The virtual Democratic nominee for U.S. president has just clarified his previous position on commonwealth. The myopic visionaries of 1952 commonwealth are still reeling. Like colonial ostriches, some bury their heads in the past and insist nothing has changed.

The Popular Democratic Party (PDP) candidate for governor is visibly nervous. With the colonial fig leaf blown off and that commonwealth arrangement’s colonial and territorial nakedness exposed, he behaves like the proverbial ostrich and still insists John Kerry’s revised position on Puerto Rico’s status “needs clarification.” (Friday, June 18.)

Two and a half months ago, Kerry reportedly responded favorably to the PDP candidate’s desperate request to keep the current commonwealth as an option for the resolution of Puerto Rico’s status. (STAR, April 5) My open letter to Kerry in the STAR’s View Point section (April 8) pointed out the logical inconsistency of proposing a solution with that which requires a solution. It noted that the U.S. must dispose of a Puerto Rico governed by the plenary powers of Congress under the Territory Clause of Article IV, Section 3 of the U.S. constitution in a responsible exercise of power to implement Puerto Rico’s decolonization in keeping with international and U.S. law.

John Kerry has not gone that far, but his clarification is a small step in the right direction. He has announced that, as president, he would authorize Puerto Ricans to choose a status that “includes national government democracy” from among all options “permitted by the constitution and basic policies of the United States.” (KERRY POLICY PAPER, June 11) Subsequent consensus interpretations suggest that, while Kerry expresses no status preference, he might support inclusion of the commonwealth arrangement in periodic referenda (like those proposed by Bush the Father in 1991) “until the issue is resolved.”

This, however, leaves colonial commonwealth without cover. First off, it logically implies that the current arrangement is no longer acceptable in the long run. Secondly, Kerry’s policy paper explicitly states that Puerto Rico is “an unincorporated territory of the United States and its ultimate status remains undetermined.”

Isn’t this what we independentistas have been saying all along? Bye-bye “compact.” So long “permanent union.” Hello confessed “monumental hoax” on the international community, the Congress, the courts, and the American people. Kerry’s small step has been a kick in the shin to those still enthralled with colonialism in the 21st century; and it could be the beginning of an historical rectification.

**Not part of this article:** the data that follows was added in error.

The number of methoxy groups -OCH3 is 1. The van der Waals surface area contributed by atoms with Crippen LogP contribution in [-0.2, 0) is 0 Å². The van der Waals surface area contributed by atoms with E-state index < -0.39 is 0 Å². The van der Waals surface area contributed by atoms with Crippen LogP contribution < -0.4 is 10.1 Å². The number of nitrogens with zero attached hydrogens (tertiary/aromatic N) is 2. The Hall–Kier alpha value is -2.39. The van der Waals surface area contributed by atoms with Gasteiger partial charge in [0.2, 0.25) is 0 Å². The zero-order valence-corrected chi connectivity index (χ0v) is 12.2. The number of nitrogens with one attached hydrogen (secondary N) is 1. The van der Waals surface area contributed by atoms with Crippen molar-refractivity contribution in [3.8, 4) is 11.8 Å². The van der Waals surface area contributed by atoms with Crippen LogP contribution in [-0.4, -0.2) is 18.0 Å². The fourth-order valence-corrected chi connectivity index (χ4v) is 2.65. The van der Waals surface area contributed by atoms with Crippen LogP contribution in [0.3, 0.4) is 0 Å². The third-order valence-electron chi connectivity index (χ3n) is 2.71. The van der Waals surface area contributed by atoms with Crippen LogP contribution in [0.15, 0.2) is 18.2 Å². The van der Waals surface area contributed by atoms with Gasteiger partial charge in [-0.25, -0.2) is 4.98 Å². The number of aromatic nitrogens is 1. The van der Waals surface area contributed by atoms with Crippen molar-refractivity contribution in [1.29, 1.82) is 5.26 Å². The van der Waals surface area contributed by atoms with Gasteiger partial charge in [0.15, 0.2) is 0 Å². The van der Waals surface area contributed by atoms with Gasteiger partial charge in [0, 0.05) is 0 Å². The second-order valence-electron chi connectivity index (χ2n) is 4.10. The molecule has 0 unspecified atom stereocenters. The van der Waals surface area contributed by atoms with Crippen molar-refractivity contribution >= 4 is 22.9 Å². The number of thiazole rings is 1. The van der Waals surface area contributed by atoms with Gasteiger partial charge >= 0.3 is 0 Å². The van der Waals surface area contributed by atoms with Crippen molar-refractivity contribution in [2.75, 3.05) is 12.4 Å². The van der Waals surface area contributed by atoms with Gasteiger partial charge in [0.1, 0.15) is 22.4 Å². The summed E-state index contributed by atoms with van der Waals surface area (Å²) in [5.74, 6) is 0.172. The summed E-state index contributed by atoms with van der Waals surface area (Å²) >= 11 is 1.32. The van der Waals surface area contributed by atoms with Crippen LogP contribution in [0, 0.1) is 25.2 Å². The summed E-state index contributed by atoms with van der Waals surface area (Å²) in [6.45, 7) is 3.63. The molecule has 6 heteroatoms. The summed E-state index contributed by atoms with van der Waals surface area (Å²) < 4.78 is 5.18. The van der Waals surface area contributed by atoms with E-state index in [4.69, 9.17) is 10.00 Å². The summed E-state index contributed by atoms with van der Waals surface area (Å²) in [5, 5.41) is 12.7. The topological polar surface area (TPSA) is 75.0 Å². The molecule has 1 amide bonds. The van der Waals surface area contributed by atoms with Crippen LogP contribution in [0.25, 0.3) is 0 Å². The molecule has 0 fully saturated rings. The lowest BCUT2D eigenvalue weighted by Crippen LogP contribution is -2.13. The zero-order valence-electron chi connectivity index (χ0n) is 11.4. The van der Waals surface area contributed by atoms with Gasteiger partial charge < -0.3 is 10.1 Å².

Only last month, at a legislative hearing, the PDP standard bearer responded to Puerto Rican Independence Party senator Fernando Martín that he did not consider existing commonwealth to be “colonial” or “territorial.” What will PDP traditionalists like him and his mentor, the incumbent governor, now defend in a future referendum? A re-named unincorporated territory? Will they continue to hire lobbyists with unreported checks to try and keep the status issue dormant in Washington? Or will they continue to spend millions in peace advertisements while tolerating the sacrifice of Puerto Rican youth in the altars of war to placate the false gods of the Pentagon?

Statehood activists, however, need not gloat. Lest they become overly enthused, they should re-read the fine print in Kerry’s revised statement. The notion of periodic referenda means that for statehood to be an option “permitted by the constitution and basic policies of the United States,” Puerto Rico would have to declare its resolve many times over, with increasing intensity and unimpeachable evidence, that Puerto Ricans are no longer a distinct identity, but purely, simply, and 100% loyally devoted Americans. As Nationalist leader Pedro Albizu Campos clearly saw more than 60 years ago, the supreme definition has to be “yanquis o puertorriqueños.”

The inability to serve two masters dictates why a permanent solution can only be found in “a status that includes national government democracy.” The only democratic solution for the Puerto Rican nation is the power to determine its own future through sovereignty. For the U.S. to incorporate Puerto Rico into its unitary federal structure would be an invitation to the permanent strife found in so many multinational states. Furthermore, for Puerto Rico, incorporation would be most undemocratic: 50 American jurisdictions would determine the destiny of a Spanish-speaking Latin American nation of the Caribbean, permanently in the minority.

While Kerry’s revised stance is a small step towards a policy seeking the only democratic solution consistent with the U.S. constitution, its implications are significant as a good beginning for a decolonization process in tandem with a Puerto Rican constitutional assembly on status. Now Republicans will have to come up with something better than presidential task force visitors.